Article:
China’s push into Philippine-claimed waters has again riled the nation’s top brass, bringing into sharp relief the defense establishment’s skeptical view of President Rodrigo Duterte’s engagement policy.
In a sharply worded statement, Defense Secretary Delfin Lorenzana condemned on what he termed as China’s “bullying” in the South China Sea. “The bottom line is what they’re saying does not match their actions in the [South China Sea]” he said on July 30.
Lorenzana, a consistent skeptic of Duterte’s Beijing-leaning policies, made the comments in response to an earlier speech by Chinese Ambassador to Manila Zhao Jianhua, who maintained that Beijing has no aggressive intentions in the region.
“They want peace in the South China Sea, blah blah blah, but it does not reflect what they are doing on the ground,” the Philippine defense minister said.
Lorenzana’s provocative comments exposed deepening rifts within the Philippine government on how to handle China’s escalating aggression in adjacent waters, as well as a rapid unregulated influx of Chinese nationals into the country.
The nation’s China policy remains a deeply contested realm, one where Duterte apparently doesn’t hold the final word as his top deputies contradict his conciliatory line.
It’s unclear how much of the messaging is a good-cop, bad-cop routine, and how much a genuine disconnect at the highest levels amid rising public anger towards China. Filipinos have expressed rising anti-China sentiment in a series of street demonstrations.
Lorenzana also made pointed reference to China’s 2012 seizure of the Scarborough Shoal, a feature within the Philippines’ Exclusive Economic Zone (EEZ), and China’s subsequent harassment of Filipino fishermen in the area. Duterte, for his part, has recently blamed the US for not coming to the Philippines’ defense during the standoff.
“That is what I have questioned during the Shangri-La, wherein they said we do not bully people around and they follow international law,” Lorenzana said, referencing a top-level security talk shop held in Singapore in late May. “But I said, you are not. What you are telling us is not what you are doing on the ground.”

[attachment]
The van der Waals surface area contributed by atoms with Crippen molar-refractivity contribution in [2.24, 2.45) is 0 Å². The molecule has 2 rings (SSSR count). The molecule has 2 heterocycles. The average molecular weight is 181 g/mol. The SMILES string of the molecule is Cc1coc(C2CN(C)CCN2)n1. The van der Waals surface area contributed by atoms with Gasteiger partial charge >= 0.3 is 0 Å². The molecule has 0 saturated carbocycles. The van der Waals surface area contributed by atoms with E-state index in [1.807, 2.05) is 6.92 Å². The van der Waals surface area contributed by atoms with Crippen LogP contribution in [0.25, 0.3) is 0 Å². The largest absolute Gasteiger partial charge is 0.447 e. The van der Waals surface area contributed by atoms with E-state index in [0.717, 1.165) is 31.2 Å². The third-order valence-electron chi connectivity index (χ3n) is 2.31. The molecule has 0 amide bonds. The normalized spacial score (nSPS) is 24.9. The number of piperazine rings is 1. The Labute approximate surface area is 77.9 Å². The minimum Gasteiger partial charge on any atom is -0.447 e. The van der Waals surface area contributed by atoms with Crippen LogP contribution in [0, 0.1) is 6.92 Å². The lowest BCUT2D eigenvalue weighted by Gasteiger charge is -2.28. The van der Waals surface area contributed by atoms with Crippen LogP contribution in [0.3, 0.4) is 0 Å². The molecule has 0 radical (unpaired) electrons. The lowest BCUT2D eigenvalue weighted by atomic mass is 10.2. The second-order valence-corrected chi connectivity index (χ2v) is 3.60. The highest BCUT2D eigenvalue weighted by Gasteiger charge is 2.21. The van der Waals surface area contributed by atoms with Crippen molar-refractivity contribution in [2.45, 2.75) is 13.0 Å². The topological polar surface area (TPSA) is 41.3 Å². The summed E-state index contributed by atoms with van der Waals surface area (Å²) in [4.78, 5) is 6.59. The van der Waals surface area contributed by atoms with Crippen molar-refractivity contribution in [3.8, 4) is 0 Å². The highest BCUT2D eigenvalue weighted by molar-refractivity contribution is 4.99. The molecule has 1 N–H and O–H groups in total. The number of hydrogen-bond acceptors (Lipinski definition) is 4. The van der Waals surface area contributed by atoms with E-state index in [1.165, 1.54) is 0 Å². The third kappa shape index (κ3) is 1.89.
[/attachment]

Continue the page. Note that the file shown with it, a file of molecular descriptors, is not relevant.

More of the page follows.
At a reception marking the 92nd anniversary of the People’s Liberation Army (PLA) held in Manila late last month, Beijing’s ambassador assured gathered Filipinos that China “will not take the first shot” amid the two sides’ festering and intensifying maritime disputes.
“China adopts a military strategy of active defense which adheres to the principle of defense, self-defense, and post-strike response. Meaning, we will not take the first shot,” Zhao said while maintaining that China seeks to resolve its differences with the Philippines through peaceful dialogue.
“No matter how strong China may become, China will never seek hegemony or never establish spheres of influence,” the Chinese envoy maintained.
But Philippine defense officials are increasingly fumed by what they see as a contradiction in China’s words and actions in the South China Sea. Security analysts believe China is moving towards the establishment of an Aerial Defense Identification Zone (ADIZ), potentially giving it command control over the sea’s traffic.
“I have heard the version of that speech many times already. I heard that from the mouth of (Chinese President) Xi Jinping when we met him with the President, first time we met in 2016,” Lorenzana said. “Until such time that their words are matched with deeds, then all of the pronouncements of Chinese officials are doubtful.”
Lorenzana also accused China of “a failure to observe protocol or common courtesy” upon revealing that five Chinese warships passed through Philippine territorial waters in the past month without notifying its officials.